Vanishing Ethiopian Tribes

A young man the day before a bull-jumping ceremony. Photo: Trupal Pandya

In January 2014 Trupal Pandya and Alexander Papakonstadinou, fourth semester photography students, traveled to Ethiopia to document the vanishing tribes of the Omo Valley. The tribes’ way of life is stressed by hunting restrictions (tourists can hunt game, tribal members cannot). Soon a new dam will flood the valley as well.

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Exhibit poster: Vanishing Tribes of the Omo Valley.

“I was working with Magnum photographer Steve McCurry, who makes a lot of trips to Omo Valley,” says Trupal. “He had just returned from Ethiopia. I found his work to be inspiring and decided to document the tribes in my own style. I wanted to bring studio lighting to the remote areas of the Omo Valley to create modern-style portraits.

“The way the tribes dressed, and their lifestyle, is still traditional. The tribe members were beautiful to us. We wanted to document that before it vanished. It is already under stress from globalization and development. Dress is changing, customs dying.”

In a rite of passage, a boy jumps over the backs of cows. Photo: Trupal Pandya

“Every time the strobe went off the people thought that it was draining their blood and made them uncomfortable, so it was a difficult thing to do,” says Trupal.

Photo: Alexander Papakonstadinou

Alexander shot in a completely different style, black and white 35 mm film:

“My way of shooting was more documentary,” says Alexander. What’s happening in their everyday life, capturing their expressions, focusing on details, finding patterns. It helped me realize how uncluttered their lives are. There’s no materialistic pleasure. It’s peaceful.”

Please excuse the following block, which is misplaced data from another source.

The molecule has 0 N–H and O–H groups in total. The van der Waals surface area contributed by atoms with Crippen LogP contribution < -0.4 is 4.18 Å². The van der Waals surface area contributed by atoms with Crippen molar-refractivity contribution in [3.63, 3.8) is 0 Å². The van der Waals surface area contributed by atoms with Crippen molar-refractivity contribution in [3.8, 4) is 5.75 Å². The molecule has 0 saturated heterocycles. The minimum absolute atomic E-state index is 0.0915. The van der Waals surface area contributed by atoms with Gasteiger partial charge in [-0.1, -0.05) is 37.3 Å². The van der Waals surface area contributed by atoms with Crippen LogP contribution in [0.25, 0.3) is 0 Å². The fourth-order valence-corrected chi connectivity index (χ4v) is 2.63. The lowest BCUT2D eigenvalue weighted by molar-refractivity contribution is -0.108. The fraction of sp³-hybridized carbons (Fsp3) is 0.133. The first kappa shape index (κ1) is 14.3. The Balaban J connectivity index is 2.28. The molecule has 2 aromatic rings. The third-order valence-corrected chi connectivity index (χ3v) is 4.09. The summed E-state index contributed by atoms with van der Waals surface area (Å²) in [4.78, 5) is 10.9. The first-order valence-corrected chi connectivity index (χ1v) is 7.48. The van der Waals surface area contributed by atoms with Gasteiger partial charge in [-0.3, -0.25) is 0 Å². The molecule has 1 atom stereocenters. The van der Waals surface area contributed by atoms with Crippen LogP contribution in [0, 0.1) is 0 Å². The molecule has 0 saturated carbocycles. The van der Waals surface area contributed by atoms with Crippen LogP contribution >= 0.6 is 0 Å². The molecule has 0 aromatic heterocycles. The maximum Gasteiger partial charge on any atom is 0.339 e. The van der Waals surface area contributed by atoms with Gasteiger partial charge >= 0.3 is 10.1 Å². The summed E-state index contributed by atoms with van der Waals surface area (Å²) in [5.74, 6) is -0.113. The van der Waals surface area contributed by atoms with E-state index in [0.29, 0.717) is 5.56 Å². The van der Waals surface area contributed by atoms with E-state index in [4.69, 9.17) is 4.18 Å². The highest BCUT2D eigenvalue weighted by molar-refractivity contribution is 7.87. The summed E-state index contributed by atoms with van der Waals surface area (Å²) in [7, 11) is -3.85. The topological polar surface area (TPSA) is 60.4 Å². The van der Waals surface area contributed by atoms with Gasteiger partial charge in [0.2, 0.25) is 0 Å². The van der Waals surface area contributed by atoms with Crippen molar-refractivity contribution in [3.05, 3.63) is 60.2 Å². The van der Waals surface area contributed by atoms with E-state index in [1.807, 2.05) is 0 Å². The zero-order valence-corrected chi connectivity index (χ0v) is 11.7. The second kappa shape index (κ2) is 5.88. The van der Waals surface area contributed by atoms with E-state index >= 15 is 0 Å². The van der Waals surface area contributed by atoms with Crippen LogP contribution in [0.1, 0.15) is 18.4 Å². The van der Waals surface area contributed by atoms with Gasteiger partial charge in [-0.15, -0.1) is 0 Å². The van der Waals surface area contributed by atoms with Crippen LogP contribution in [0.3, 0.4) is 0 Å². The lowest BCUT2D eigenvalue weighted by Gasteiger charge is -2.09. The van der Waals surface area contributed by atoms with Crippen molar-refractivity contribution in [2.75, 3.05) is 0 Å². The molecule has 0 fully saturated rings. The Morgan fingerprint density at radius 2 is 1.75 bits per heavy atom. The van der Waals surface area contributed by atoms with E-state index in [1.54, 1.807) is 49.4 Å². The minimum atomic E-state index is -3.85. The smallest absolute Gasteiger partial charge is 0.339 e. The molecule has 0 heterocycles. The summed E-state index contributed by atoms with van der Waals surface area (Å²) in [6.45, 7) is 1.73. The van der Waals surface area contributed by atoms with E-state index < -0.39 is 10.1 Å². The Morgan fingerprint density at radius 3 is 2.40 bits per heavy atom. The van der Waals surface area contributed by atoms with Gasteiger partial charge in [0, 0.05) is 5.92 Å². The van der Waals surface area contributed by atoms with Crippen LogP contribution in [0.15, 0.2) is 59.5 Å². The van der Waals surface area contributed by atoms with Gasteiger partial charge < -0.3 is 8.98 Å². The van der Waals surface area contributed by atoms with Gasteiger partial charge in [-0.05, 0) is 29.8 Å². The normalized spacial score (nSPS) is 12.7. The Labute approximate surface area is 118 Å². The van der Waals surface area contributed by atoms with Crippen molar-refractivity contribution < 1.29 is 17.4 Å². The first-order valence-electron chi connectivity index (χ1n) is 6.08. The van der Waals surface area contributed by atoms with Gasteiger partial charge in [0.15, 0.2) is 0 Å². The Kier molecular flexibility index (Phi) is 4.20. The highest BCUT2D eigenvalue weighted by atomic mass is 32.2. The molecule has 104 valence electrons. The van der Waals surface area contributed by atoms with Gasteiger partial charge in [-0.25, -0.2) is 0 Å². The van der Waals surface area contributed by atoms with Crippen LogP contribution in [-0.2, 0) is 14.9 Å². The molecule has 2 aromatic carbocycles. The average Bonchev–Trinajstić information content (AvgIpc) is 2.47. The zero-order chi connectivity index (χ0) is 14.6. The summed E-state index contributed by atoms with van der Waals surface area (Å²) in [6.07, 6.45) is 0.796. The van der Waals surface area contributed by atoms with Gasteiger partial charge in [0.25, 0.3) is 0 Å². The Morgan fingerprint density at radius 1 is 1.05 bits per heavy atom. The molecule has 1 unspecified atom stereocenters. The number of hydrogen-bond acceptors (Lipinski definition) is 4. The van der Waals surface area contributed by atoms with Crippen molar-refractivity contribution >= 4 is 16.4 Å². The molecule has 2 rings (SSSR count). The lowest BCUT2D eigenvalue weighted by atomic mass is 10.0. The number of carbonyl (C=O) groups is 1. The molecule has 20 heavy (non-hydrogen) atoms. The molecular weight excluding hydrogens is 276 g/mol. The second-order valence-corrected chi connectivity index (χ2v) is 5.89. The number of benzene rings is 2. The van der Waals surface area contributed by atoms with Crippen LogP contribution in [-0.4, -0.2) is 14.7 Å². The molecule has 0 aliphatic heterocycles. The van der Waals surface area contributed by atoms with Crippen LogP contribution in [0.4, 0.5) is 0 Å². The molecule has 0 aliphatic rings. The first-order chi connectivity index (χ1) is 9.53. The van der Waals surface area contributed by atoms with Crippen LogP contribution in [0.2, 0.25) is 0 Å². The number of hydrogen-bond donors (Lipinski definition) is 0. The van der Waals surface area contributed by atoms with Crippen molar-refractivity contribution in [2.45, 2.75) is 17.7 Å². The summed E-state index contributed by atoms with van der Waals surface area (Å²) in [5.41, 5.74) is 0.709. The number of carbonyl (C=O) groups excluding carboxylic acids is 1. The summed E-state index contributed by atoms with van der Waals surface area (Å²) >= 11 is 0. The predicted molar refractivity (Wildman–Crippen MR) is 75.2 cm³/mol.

Photo: Alexander Papakonstadinou

Trupal and Alexander spent 10 days travelling within the valley and had the chance to reside with some of the tribes, which brought them closer to the culture.

“We were lucky to find a fixer who gave us access to these tribes,” Trupal says. “We took sacks of coffee or corn whenever we went to a tribe. Sometimes it was money, sometimes clothes, sometimes food. It was always a bartered thing.”

They visited the Benna, Mursi, Hamar, Arbore, and Ari tribes. “Our tents were right next to their huts,” says Alexander. “We ate the same food. We exchanged food. We gave them canned food in exchange for their local chicken and lamb. They didn’t like the canned food of course.”

A Hamar hut made from thatch, river reed, branches & sticks.  Photo:Trupal Pandya

“We had a lot of mentoring,” said Trupal. “Our professors inspired us to do something out of the ordinary.”  Alexander and Trupal credit Ron Amato, Jessica Wynne, Brad Paris, Max Hilaire, Brian Emery “and all other faculty who played a role.”

The students showed tribal members some of the photographs they took; They plan to return to the Omo Valley with the prints with a touring exhibit in their villages.

“I’m planning on doing this with tribes of India as well” says Trupal, who grew up in Gujarat.

Photo: Alexander Papakonstadinou

From now to April 4, some 40 of their photographs are in exhibit at the Marvin Feldman Center. There is a sense of regality to them. And that beauty in its natural form is what they want to show the world.

Trupal and Alexander will be there to talk about their photos on the March 25 starting at 6 pm.

Opening: Trupal Pandya & Alexander Papakonstadinou “Vanishing Tribes of the Omo Valley” photos in FIT C lobby, March 21 – April 4.

All photos used with permission

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